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Feeding the street dogs during coronavirus pandemic with community participation

Last Updated : 14 May 2020, 12:27 IST

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When 25-year-old Megha Jose heard of street dogs in the industrial city of Coimbatore starving as they could not find food due to the Covid-19 lockdown, she and a group of animal lovers swung into action. Since the last week of March, Jose and 50-odd volunteers are feeding around 1,500 street dogs in various parts of Coimbatore every day to ensure they do not go hungry.

Jose, who quit her job in Cisco and returned to Coimbatore to join her family business, is not new to rescuing and saving street dogs.

She runs a not-for-profit organization, The Pawsome People Project, that is involved in sterilizing the street dogs, putting them in homes, and the organization aims at transforming them into “service dogs.” The NGO, which was launched in September 2019, has been working to reduce the overpopulation of street dogs that leads to their abandonment and death.

“To be honest, this (feeding street dogs) was not on our minds, when the Covid-19 lockdown came into force in the last week of March. We came to know that several street dogs are starving, and a cat died too due to lack of food and that is when we decided to pitch in. We are 50 volunteers now going around the city to feed 1,500 dogs every day,” Jose told DH.

The volunteers are mostly professionals and college students who are confined to their homes now.

With restaurants and other food outlets in the city downing their shutters due to the lockdown, street dogs that depend on discarded food began starving. The Pawsome People Project decided to put its social media handles to optimum use to generate funds for feeding the street dogs and the “overwhelming” response proved that people indeed love animals.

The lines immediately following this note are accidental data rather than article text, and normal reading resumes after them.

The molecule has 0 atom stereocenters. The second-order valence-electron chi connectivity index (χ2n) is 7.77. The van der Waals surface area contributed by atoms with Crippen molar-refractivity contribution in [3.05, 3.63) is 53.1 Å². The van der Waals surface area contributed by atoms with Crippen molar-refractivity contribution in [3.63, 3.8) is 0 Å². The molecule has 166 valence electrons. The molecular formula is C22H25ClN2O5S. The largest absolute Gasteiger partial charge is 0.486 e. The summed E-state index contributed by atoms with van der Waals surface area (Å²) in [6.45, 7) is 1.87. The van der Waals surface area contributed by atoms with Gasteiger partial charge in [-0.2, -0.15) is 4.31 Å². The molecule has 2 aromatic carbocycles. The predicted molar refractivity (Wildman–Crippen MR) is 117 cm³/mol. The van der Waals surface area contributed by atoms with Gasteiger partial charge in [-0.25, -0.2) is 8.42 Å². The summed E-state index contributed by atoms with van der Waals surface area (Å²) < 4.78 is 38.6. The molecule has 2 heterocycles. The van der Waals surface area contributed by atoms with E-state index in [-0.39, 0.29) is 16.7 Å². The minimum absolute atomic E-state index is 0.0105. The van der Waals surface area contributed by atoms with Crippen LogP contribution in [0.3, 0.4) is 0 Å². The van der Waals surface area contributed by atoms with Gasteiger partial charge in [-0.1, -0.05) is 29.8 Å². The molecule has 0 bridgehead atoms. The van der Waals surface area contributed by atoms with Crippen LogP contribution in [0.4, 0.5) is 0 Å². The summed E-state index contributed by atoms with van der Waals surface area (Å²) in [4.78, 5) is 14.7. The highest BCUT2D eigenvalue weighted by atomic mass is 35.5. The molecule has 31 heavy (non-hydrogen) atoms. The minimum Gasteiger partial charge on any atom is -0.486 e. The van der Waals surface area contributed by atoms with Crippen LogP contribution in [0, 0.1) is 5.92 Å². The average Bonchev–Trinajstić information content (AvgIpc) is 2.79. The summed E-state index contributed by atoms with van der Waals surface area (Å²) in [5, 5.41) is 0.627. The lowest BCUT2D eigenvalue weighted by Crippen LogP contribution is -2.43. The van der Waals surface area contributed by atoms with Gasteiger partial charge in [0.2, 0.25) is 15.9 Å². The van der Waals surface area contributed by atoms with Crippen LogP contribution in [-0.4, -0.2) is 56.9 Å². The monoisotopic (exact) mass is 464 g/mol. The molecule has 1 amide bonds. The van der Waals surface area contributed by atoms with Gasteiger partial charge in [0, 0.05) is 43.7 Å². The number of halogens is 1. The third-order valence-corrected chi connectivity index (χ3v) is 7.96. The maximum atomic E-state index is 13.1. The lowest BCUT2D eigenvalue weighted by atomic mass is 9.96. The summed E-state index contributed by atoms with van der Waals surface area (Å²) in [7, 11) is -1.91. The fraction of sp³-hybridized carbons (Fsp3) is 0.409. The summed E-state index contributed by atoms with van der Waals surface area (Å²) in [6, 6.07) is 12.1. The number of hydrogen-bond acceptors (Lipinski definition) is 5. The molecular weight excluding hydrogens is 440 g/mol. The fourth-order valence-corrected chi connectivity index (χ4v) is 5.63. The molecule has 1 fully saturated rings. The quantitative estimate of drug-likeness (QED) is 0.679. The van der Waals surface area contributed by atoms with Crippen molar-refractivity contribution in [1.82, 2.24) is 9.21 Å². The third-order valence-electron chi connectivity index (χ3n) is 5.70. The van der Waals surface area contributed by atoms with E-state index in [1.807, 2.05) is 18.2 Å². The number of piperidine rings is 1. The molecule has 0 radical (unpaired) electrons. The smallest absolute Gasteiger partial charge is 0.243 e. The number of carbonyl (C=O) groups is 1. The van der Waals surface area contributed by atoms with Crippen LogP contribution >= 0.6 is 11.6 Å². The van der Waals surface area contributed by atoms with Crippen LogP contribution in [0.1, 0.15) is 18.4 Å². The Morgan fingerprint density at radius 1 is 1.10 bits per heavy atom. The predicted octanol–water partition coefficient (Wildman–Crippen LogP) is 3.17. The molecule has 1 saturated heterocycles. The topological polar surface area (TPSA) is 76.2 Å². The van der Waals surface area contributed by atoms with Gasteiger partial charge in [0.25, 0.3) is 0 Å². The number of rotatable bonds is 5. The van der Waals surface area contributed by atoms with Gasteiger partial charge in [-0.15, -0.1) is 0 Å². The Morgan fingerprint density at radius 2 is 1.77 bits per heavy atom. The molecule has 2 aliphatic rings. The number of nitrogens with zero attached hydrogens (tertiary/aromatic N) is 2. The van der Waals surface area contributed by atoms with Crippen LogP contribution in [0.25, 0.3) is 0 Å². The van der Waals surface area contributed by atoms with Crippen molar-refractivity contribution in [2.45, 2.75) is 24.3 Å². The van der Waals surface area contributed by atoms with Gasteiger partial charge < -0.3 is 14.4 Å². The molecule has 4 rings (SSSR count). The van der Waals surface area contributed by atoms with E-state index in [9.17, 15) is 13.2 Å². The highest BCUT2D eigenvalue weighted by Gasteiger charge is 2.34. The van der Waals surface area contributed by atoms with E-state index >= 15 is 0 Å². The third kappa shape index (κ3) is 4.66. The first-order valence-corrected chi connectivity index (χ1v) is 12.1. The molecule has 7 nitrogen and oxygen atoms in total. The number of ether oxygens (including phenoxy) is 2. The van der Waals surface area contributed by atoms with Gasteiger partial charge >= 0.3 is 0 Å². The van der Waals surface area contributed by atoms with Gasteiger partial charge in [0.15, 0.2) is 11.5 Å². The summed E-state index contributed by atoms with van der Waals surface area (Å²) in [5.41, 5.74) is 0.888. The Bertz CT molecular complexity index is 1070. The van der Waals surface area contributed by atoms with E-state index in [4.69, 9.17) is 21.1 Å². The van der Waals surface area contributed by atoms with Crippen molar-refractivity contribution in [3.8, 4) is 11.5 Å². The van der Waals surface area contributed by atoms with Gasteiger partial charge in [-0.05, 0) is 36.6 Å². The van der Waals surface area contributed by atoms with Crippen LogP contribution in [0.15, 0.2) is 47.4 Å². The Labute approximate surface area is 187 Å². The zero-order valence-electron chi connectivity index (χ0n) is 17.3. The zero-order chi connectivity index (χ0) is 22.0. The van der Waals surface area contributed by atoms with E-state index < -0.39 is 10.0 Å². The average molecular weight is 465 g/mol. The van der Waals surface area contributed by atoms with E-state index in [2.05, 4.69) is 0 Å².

As they say, small drops make an ocean, humble contributions from hundreds of people have made a difference to these 1,500 street dogs – they do not go hungry anymore. And Jose’s WhatsApp is flooded with requests to help street dogs in a particular locality and people offering to be volunteers.

Jose said they buy dry food in bulk from stores that are open and also collect cooked food from those willing to offer and give them to the street dogs. “Volunteers take the dry food with them in bulk and feed the dogs every day. As far as the cooked food is concerned, they take it from wherever it is available and give it to the hungry dogs. It is the community participation that has made our initiative a success,” the entrepreneur said.

And the street dogs have become “friendly” with the volunteers which could be immensely helpful in taking these creatures for sterilization programmee in the future. Jose said the complaints against street dogs from residents have also reduced considerably.

“Ultimately, we are working for the betterment of dogs. We want to reduce the number of street dogs, put them in homes, and in the future, train them to become service dogs. Our effort is ensuring peaceful co-existence with street dogs,” Jose said.

The Pawsome People Project surprised the city of Coimbatore when it hosted Tamil Nadu’s first Pet Festival in February this year which saw the participation of over 3500 people and nearly 300 dogs. The NGO plans more such events and conducts awareness campaigns to spread the message of co-existence and adoption of our street dogs.

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Published 14 May 2020, 12:27 IST

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